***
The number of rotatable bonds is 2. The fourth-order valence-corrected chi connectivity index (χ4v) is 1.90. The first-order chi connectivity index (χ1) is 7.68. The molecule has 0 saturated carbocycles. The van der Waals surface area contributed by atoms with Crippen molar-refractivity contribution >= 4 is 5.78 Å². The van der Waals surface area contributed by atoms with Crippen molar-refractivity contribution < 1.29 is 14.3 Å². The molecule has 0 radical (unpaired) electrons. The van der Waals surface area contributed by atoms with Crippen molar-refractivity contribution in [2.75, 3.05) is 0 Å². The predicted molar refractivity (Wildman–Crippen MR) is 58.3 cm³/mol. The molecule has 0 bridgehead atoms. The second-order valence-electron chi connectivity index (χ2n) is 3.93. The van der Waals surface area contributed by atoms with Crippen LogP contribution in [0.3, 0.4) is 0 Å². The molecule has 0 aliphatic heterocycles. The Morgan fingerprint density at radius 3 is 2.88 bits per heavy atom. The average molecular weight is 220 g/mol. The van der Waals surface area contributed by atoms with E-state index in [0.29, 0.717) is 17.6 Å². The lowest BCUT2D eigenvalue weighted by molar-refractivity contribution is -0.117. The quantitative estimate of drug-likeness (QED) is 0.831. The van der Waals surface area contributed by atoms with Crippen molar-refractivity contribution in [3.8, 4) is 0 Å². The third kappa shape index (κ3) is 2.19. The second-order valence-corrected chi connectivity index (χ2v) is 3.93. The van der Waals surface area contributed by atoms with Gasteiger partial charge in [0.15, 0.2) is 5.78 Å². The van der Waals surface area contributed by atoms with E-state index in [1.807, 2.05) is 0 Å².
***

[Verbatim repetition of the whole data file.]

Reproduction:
The number of rotatable bonds is 2. The fourth-order valence-corrected chi connectivity index (χ4v) is 1.90. The first-order chi connectivity index (χ1) is 7.68. The molecule has 0 saturated carbocycles. The van der Waals surface area contributed by atoms with Crippen molar-refractivity contribution >= 4 is 5.78 Å². The van der Waals surface area contributed by atoms with Crippen molar-refractivity contribution < 1.29 is 14.3 Å². The molecule has 0 radical (unpaired) electrons. The van der Waals surface area contributed by atoms with Crippen molar-refractivity contribution in [2.75, 3.05) is 0 Å². The predicted molar refractivity (Wildman–Crippen MR) is 58.3 cm³/mol. The molecule has 0 bridgehead atoms. The second-order valence-electron chi connectivity index (χ2n) is 3.93. The van der Waals surface area contributed by atoms with Crippen LogP contribution in [0.3, 0.4) is 0 Å². The molecule has 0 aliphatic heterocycles. The Morgan fingerprint density at radius 3 is 2.88 bits per heavy atom. The average molecular weight is 220 g/mol. The van der Waals surface area contributed by atoms with E-state index in [0.29, 0.717) is 17.6 Å². The lowest BCUT2D eigenvalue weighted by molar-refractivity contribution is -0.117. The quantitative estimate of drug-likeness (QED) is 0.831. The van der Waals surface area contributed by atoms with Crippen molar-refractivity contribution in [3.8, 4) is 0 Å². The third kappa shape index (κ3) is 2.19. The second-order valence-corrected chi connectivity index (χ2v) is 3.93. The van der Waals surface area contributed by atoms with Gasteiger partial charge in [0.15, 0.2) is 5.78 Å². The van der Waals surface area contributed by atoms with E-state index in [1.807, 2.05) is 0 Å².